Warren Buffett once said, "The strategy is to find a good business - and one that I can understand why it's good - with a durable competitive advantage, run by able and honest people, and available at a price that makes sense. Because we are not going to sell the business, we don't need something with earnings that go up the next month or the next quarter; we need something that will earn more money 10 and 20 and 30 years from now."
In this quote, Buffett mentions three aspects of a good company: durable competitive advantage, more earnings over 10, 20 and 30 years, and reasonable valuations. We tried to find companies in the Indian market that exhibit these characteristics.
Durable competitive advantage
Another term for durable competitive advantage is a 'moat'. Just like a moat prevents intrusion, a lasting competitive advantage discourages competition from invading a company's territory. If a company consistently generates returns above the cost of equity, the company can be said to have a moat. Assuming the cost of equity to be 15 per cent, we shortlisted companies (minimum market cap Rs 500 crore) that have generated a return on equity of more than 15 per cent in at least 15 of the last 20 years.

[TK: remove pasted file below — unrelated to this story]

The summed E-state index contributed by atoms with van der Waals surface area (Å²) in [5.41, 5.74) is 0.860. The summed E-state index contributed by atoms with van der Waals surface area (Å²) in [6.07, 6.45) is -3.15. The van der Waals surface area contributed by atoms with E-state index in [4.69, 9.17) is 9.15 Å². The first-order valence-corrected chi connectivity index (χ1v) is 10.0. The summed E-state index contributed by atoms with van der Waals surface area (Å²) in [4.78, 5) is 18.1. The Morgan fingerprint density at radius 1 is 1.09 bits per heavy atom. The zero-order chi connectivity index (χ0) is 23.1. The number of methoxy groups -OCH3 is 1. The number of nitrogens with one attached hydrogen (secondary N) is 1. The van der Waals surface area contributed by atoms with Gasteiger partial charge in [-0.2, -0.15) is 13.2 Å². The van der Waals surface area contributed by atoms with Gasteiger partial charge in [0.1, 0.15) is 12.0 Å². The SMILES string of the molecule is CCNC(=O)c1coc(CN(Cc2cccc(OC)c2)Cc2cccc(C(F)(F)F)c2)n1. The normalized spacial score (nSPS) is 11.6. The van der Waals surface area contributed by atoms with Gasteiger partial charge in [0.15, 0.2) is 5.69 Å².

Next, we wanted to check longevity in earnings growth. To do so, we zeroed in on those companies that have grown their earnings by above 15 per cent on a five-year rolling basis over the last 20 years (minimum 10 samples out of the 15 possible).
Finally, we divided the list so obtained in three parts: companies that are below their five-year median P/Es, those that are within 10 per cent of their five-year median P/Es and those that are above that cut-off. The first can broadly said to be at a bargain. The second are reasonably priced. The last have run up, yet given their ROE earnings-growth history, they deserve a deeper look.